Labour Advocates Cancellation of Privatisation in Electricity Sector
• Says minimum wage has collapsed
The Vice-President, Industrial Global Union and General Secretary of Textile Workers Union, Comrade Issa Aremu, has called on the Federal Government to listen to organised labour and cancel the privatisation in the electricity sector.
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Comrade Aremu stated this even as he declared that minimum wage has totally collapsed, because the purchasing power of the N18,000 minimum wage has been eroded due to the high exchange rate and inflation.
Presenting his paper at the 2017 Africa Industrialisation Day Policy Dialogue organised by Industrial Global Union, in Abuja, Comrade Aremu, said the planned Power Sector Recovery Programme (PSRP) by the Federal Government to restructure the 11 electricity distribution companies
(Discos) and take over any Disco found to be insolvent has vindicated labour that Nigeria was not ripe for privatisation.
Specifically, Aremu said the Federal Government should apologise to the National Union of Electricity Employees, who had kicked against the privatisation, insisting that it would not work.
Aremu, who emphasized that there can be no industrialisation without electricity, stated that the government should therefore cancel all the privatisation, since it had realised that it is not working
He said, “There can be no industrialisation without electricity. It was just announced that the Power Sector Recovery Programme (PSRP) recently developed by the Federal Government and the World Bank to revive Nigeria’s ailing power sector, has come up with an action plan for the sweeping restructuring of the 11 electricity distribution companies (Discos) that would enable government to take over any Disco found to be insolvent.”
“The Federal Government should apologise to the NUEE for returning to the warning that Nigeria was not ripe for privatisation. While we await the details of the action plan, Federal Government should listen to organised labour and cancel the privatisations all together.”
According to him, the textile industry in Nigeria can produce uniforms for police, customs and children rather than going to China.
He said: “Also for Nigeria to recover, it must address the current crisis of compensation. We cannot drive recovery without productivity which in turn depends on well-motivated workforce.”
“You cannot have production without productive workforce that is well motivated and paid for. As regards N18,000 minimum wage, when we signed it seven years ago, the exchange rate was N115 to a dollar. Inflation rate was single digit and now it is about 18 per cent. And today, we can use any rate; the truth is that minimum wage has collapsed.”
He stressed the need to fix the nation’s refineries and build other modular refineries, adding, however, that it was gratifying that ERGP endorses the 2014 National Industrial Revolution Plan (NIRP).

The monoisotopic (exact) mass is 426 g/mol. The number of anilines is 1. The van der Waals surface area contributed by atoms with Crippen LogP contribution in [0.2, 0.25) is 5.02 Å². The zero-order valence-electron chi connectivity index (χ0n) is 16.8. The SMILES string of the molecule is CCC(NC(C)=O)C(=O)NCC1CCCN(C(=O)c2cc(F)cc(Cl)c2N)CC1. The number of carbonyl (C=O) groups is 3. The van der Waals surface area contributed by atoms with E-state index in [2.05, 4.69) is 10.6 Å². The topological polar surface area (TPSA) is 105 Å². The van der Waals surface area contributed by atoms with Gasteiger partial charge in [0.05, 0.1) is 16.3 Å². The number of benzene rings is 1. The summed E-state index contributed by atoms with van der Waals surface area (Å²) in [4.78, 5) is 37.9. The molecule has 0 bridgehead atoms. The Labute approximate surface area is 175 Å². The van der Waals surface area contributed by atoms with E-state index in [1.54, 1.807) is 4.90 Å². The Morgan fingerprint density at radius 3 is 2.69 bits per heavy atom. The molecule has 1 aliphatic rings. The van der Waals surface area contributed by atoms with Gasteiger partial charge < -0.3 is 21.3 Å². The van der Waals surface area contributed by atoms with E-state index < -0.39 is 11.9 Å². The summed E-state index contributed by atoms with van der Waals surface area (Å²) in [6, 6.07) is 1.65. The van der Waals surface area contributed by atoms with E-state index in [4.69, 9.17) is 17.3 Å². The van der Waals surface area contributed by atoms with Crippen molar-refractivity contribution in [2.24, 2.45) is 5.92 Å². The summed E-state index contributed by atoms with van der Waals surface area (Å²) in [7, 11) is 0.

He said: “We must add value to the crude oil instead of exporting it, and to in turn import refined petroleum products. It is commendable that the ERGP sets to reduce petroleum products imports by 80 per cent in 2018. That’s the way to create jobs, decent and sustainable jobs in the petroleum sector.”
He regretted that Nigeria is almost back to the colonial era in which it exported raw materials and imported all finished goods; adding, “manufacturing scandalously contributes less that 3 per cent of GDP compared to the 70s in which manufacturing contribute as much as 30 per cent.”
Aremu said: “No thanks to massive factory closures caused by energy cost and prohibitive production costs. With almost 200 million people, a quarter of Africa population, (every third African is a Nigerian and by look every African is a Nigerian). The fate of Africa with respect to development depends on Nigeria’s economic performance or lack of it.”
He commended the new Executive Order, recently issued by President Muhammadu Buhari in line with his promise on the ease of doing business.
“Of special importance to textile industry is the order mandating government agencies to spend more of their budgets on locally produced goods. This singular order would help in the recovery of the textile and garment industry,” he added.
He said: “Our current budget is N7.3 trillion. The question is, are we to link this relatively high budget to patronise made in Nigeria or refuel Chinese or Indian economies as we have been unacceptably doing?
“I think we can use this 2017 budget to turn the economy around. I am happy that a factory in Umuahia is now producing Military booths for soldiers and that alone has provided over 3000 jobs for Nigerians.”
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